All illusions are potential ways of ordering reality. The goal of criticism should therefore be not to destroy illusions but to make us more sensitive to their workings and their complexity.
Jon Stewart is an American comedian who pioneered comedy journalism with The Daily Show and helped a generation of Americans learn to "read" political news and corporate hype. In 2007, the number of people who named him as “an admired journalist” was high enough to make Jon Stewart tie with other professional news anchors Brian Williams and Tom Brokaw at NBC, Dan Rather at CBS, and Anderson Cooper at CNN. In examining news and public opinion, the Project for Excellence in Journalism concluded that, as more young people turn to alternative sources of news and information on the Internet, The Daily Show is getting people to think critically about the public square.
Jon Stewart is never playing a role: he is always being himself. When the incongruity of the juxtaposition is particularly hypocritical or absurd, Stewart’s facial expressions communicate volumes about his feelings. Stewart is equally skilled at skewering Democrats and Republicans. Viewers watching the show over time got a sense of Stewart’s genuine reactions to the news, sensing his deep patriotism, his social justice values, and his authentic civic engagement. Viewers also got a sense of how privileged he knows he is as an American. He regularly displays humility as he shares his gratitude in being able to live in a country where comedy serves as a kind of catharsis for the upsetting issues of the day.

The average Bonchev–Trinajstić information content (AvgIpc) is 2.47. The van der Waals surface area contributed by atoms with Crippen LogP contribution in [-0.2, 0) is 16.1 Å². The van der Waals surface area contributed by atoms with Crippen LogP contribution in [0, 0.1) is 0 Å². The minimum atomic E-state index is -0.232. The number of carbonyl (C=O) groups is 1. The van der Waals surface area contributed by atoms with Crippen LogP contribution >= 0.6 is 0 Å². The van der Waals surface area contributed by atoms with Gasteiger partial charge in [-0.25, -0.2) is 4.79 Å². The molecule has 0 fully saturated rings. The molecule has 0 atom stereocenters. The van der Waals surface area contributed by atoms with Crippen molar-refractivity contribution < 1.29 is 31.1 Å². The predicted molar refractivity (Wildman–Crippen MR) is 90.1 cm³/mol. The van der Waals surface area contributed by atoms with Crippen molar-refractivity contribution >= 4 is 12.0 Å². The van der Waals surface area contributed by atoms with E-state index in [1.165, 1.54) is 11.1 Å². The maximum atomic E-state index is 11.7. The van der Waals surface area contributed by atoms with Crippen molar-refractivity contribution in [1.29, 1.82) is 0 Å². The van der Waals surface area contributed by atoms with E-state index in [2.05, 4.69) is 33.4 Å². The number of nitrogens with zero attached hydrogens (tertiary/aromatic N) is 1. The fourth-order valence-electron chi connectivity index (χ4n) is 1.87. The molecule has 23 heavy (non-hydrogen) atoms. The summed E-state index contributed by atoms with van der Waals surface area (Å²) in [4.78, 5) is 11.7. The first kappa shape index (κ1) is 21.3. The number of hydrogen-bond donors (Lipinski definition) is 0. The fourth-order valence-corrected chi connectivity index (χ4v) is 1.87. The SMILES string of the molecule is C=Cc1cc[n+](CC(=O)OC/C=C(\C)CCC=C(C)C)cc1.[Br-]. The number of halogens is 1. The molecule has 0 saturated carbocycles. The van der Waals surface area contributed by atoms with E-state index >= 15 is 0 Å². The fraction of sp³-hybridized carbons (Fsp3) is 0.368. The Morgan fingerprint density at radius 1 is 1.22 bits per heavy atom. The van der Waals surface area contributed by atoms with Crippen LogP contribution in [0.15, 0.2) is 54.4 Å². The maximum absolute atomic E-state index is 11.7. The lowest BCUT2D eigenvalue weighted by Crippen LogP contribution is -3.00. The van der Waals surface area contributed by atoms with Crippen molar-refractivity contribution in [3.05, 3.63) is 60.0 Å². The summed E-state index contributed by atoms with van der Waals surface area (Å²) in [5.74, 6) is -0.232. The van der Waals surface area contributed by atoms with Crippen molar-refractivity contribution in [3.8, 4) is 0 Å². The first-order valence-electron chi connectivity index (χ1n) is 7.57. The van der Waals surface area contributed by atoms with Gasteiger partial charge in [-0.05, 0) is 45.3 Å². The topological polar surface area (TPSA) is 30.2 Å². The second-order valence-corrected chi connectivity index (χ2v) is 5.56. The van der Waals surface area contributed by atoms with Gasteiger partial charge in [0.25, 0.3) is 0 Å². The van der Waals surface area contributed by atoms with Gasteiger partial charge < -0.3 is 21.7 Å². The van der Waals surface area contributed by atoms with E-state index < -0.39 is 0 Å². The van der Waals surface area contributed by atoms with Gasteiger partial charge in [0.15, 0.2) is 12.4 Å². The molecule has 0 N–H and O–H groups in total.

Trust is advanced when people say and do the things they actually believe. People will put up with your failures, limitations, and weaknesses, when they perceive that your communication and actions match your beliefs. What made The Daily Show so appealing to a large audience was not only its wickedly funny sense of humor. It was not only the marvelous juxtapositions of video clips and sound bites that could develop ideas that offered a critical perspective on the inanities of political discourse. It was also appealing because Stewart himself authentically shared his personal reaction to the absurdities of the current events of the day. His frequent exclamation, “Are you insane?!” reflected a post-9/11 world where news events seemed increasingly surreal and outrageous to many. In a world of unreal realities, Stewart’s authentic performance of personal identity resonated to make his hilarious and insightful messages highly trustworthy.